(102.) See United States v. McGehee, 672 F.3d 860, 873 n.5 (10th Cir. 2012); see also Cook v. Rockwell Int'l Corp., 618 F.3d 1127, 1139 (10th Cir. 2010); Niemi v. Lasshofer, 728 F.3d 1252, 126-62 (10th Cir. 2013) (refusing to entertain forfeiture argument where appellee failed to assert forfeiture in its answer brief and raised it for the first time in a Rule 28(j) letter following oral argument).

(103.) See Cook, 618 F.3d at 1139 ("Plaintiffs have themselves forfeited any forfeiture argument they may have on this issue, and this court will consider the merits of Defendants' argument."); Abernathy v. Wandes, 713 F.3d 538, 552 (10th Cir. 2013).

(104.) See, e.g., United States v. Heckenliable, 446 F.3d 1048, 1049 n.3 (10th Cir. 2006).

(105.) Teague, 443 F.3d at 1314 (emphasis omitted).

(106.) See United States v. Contreras-Ramos, 457 F.3d 1144, 1145 (10th Cir. 2006) ("[T]he waiver is waived when the government utterly neglects to invoke the waiver in this court." (quoting United States v. Calderon, 428 F.3d 928, 930-31 (10th Cir. 2005) (internal quotation marks omitted)); United States v. Reider, 103 F.3d 99, 103 n.1 (10th Cir. 1996).

(107.) But the Tenth Circuit seems at least to have recognized the possibility. See, e.g., Planned Parenthood of Kan. & Mid-Mo. v. Moser, 747 F.3d 814, 837 (10th Cir. 2014) ("Sometimes it may even be improper not to consider an issue waived by the parties."); Richison, 634 F.3d at 1127 ("If the theory was intentionally relinquished or abandoned in the district court, we usually deem it waived and refuse to consider it.") (emphasis added).

(108.) 16AA Charles Alan Wright et al., Federal Practice and Procedure [section] 3974.1, 230 (4th ed. 2008).

(109.) Bronson v. Swensen, 500 F.3d 1099, 1104 (10th Cir. 2007) (quoting FED. R. APP. P. 28(a)(9)(a)) (internal quotation marks omitted).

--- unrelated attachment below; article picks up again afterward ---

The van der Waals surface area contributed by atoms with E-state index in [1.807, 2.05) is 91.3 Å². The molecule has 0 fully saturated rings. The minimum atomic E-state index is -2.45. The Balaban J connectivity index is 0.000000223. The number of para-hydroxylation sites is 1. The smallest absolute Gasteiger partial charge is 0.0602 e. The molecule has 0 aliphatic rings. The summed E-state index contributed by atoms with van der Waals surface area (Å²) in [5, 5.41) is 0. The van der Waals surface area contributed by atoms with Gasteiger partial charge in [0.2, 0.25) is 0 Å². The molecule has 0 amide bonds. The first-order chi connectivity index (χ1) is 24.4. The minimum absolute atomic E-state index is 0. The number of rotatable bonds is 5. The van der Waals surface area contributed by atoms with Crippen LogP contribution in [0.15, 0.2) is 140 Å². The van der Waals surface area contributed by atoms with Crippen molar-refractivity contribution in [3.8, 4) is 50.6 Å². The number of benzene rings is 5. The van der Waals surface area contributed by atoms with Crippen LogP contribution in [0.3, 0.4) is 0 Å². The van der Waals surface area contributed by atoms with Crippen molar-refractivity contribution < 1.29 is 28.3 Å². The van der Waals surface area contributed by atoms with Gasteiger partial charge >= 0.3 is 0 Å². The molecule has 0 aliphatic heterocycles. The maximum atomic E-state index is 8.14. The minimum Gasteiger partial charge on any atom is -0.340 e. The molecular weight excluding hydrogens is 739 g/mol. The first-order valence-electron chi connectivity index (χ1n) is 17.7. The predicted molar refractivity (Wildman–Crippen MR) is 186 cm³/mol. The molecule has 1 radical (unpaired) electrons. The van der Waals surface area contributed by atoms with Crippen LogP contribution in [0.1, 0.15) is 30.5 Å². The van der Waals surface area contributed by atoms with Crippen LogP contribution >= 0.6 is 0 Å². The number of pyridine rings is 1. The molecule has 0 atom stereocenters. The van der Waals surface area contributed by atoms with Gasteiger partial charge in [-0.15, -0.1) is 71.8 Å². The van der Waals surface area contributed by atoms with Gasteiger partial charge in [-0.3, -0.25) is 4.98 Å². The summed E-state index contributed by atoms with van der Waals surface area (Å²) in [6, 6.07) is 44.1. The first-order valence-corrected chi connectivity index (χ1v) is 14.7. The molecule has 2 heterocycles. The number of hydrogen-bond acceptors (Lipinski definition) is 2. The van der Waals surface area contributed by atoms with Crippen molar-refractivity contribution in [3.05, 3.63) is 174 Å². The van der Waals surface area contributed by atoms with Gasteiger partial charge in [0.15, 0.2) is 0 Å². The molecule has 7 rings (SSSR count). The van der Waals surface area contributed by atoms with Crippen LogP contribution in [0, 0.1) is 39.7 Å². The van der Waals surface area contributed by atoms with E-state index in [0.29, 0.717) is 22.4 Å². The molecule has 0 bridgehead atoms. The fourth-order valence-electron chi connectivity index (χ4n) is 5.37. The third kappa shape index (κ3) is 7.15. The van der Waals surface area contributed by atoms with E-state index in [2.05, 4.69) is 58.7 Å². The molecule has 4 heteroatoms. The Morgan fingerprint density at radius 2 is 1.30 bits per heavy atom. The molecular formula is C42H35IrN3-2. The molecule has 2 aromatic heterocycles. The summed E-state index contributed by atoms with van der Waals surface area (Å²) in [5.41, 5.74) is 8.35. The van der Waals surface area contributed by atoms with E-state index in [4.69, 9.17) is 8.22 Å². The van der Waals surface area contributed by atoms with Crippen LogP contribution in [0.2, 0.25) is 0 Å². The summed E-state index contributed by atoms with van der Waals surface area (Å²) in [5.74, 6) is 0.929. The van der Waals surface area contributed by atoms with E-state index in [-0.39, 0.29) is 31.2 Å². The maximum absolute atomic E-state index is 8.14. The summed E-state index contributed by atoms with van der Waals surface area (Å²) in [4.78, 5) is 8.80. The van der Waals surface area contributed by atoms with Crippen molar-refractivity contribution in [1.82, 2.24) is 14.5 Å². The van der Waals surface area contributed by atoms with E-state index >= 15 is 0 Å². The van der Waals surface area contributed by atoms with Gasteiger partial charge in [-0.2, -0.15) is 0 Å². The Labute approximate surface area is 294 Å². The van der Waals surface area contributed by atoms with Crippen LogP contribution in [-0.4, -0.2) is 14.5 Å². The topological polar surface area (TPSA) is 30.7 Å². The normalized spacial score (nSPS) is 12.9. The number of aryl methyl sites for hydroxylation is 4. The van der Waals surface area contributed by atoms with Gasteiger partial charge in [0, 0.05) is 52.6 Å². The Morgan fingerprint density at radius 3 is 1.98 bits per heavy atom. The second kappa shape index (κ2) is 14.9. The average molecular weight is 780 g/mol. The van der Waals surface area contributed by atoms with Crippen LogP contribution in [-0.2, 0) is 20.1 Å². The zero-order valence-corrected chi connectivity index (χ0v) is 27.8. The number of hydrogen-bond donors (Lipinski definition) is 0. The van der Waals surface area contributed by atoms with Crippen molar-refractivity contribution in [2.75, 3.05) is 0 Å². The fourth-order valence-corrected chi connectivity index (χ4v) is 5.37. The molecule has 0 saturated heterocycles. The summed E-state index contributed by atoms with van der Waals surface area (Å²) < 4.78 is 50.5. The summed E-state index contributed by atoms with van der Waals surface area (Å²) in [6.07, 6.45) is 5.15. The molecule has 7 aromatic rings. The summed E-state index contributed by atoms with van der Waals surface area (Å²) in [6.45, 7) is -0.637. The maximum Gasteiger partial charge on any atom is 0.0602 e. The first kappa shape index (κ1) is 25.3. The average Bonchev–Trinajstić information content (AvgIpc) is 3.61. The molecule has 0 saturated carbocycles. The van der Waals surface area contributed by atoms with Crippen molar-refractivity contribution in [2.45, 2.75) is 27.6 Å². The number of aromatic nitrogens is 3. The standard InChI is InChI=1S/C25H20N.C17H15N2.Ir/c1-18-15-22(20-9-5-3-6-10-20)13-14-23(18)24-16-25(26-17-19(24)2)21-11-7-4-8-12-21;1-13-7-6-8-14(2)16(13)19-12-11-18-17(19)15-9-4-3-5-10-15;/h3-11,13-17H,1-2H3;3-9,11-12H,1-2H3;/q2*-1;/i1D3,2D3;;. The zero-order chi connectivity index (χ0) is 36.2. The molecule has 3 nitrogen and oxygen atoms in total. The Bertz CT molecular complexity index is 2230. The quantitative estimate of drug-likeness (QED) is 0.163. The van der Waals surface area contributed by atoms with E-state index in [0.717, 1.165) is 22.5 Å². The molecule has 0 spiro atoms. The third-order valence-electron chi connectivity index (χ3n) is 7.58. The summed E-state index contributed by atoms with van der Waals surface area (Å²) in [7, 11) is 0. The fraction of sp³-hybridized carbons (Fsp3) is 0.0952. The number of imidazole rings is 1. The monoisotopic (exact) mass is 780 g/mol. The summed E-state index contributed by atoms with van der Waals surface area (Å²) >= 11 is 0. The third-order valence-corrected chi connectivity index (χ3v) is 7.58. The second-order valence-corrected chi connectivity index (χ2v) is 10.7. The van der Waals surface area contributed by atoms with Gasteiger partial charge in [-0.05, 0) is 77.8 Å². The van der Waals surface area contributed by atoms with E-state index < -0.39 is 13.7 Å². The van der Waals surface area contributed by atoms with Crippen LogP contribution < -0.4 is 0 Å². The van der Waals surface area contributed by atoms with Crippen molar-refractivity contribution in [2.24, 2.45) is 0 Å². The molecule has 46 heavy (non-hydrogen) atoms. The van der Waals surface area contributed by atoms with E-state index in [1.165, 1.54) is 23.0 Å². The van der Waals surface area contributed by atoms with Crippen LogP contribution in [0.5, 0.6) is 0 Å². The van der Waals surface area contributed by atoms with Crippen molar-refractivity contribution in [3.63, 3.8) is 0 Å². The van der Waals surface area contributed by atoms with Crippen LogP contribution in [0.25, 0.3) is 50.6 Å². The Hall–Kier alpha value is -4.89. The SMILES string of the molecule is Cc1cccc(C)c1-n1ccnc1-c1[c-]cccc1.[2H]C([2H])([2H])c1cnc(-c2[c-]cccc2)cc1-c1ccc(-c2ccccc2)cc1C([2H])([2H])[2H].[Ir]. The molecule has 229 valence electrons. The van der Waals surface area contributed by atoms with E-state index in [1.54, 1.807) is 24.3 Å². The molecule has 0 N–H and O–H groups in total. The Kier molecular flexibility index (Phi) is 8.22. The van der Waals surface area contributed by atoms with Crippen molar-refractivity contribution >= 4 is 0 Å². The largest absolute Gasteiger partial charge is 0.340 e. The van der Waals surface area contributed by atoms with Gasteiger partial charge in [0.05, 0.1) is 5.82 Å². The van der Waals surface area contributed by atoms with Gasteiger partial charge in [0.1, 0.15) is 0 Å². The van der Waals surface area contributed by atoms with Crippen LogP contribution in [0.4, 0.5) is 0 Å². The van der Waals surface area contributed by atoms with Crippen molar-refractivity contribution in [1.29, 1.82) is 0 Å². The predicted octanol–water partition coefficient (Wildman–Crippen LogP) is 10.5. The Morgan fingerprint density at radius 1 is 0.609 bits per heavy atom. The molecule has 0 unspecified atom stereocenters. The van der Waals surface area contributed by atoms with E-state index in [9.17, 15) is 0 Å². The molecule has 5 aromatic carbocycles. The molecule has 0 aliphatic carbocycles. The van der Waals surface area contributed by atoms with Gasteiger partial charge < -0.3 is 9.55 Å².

(110.) Murphy v. Sloan, 764 F.3d 1144, 1152 n.9 (9th Cir. 2014) (noting that the issue was raised neither in the opening brief on appeal nor in the trial court); Becker v. Kroll, 494 F.3d 904, 913 n.6 (10th Cir. 2007).

(111.) Bowdry v. United Airlines, Inc., 58 F.3d 1483, 1490 (10th Cir. 1995). Technically, of course, the omission of arguments in an opening brief is a forfeiture, not a waiver. See Bronson, 500 F.3d at 1104. But it's a forfeiture that, like waiver, results in the court's refusal to consider the issue; hence the term "deemed waiver."

(112.) Bronson, 500 F.3d at 1104.

(113.) Reedy v. Werholtz, 660 F.3d 1270, 1274 (10th Cir. 2011).

(114.) Exum v. United States Olympic Comm., 389 F.3d 1130, 1133 n.4 (10th Cir. 2004).

(115.) Adler v. Wal-Mart Stores, Inc., 144 F.3d 664, 679 (10th Cir. 1998).

(116.) Gray v. Univ. of Colo. Hosp. Auth., 672 F.3d 909, 915 (10th Cir. 2012).

(117.) Hayward, 759 F.3d at 618 n.9 (alteration in original) (quoting McPherson v. Kelsey, 125 F.3d 989, 995-96 (6th Cir. 1997)) (internal quotation marks omitted).

(118.) See United States v. Bass, 661 F.3d 1299, 1301 n.1 (10th Cir. 2011). Such arguments are also "deemed waived." Byrd v. Workman, 645 F.3d 1159, 1166 n.8 (10th Cir. 2011) (quoting United States v. Harrell, 642 F.3d 907, 918 (10th Cir. 2011)) (internal quotation marks omitted).

(119.) Hill v. Kemp, 478 F.3d 1236, 1251 (10th Cir. 2007) (quoting Headrick v. Rockwell Int'l Corp., 24 F.3d 1272, 1278 (10th Cir. 1994) (White, J.)) (internal quotation marks omitted).

(120.) Beaudry v. Corrs. Corp. of Am., 331 F.3d 1164, 1166 n.3 (10th Cir. 2003).

(121.) United States v. Brown, 348 F.3d 1200, 1213 (10th Cir. 2003).

(122.) See Sadeghi v. INS, 40 F.3d 1139, 1143 (10th Cir. 1994) (indicating that the court "generally" will not "consider issues raised for the first time in a reply brief ... except when those issues relate to jurisdictional requirements").

(123.) United States v. Jenkins, 904 F.2d 549, 554 n.3 (10th Cir. 1990).

(124.) See Coit v. Zavaras, 280 F. App'x 791, 793 (10th Cir. 2008) (indicating that both parties addressed the issue in the district court).

(125.) See Hooks v. Workman, 689 F.3d 1148, 1173 n.12 (10th Cir. 2012) (exercising discretion to consider and reject new argument raised in reply brief filed in capital case, and noting that new argument would not warrant court's reaching a different result).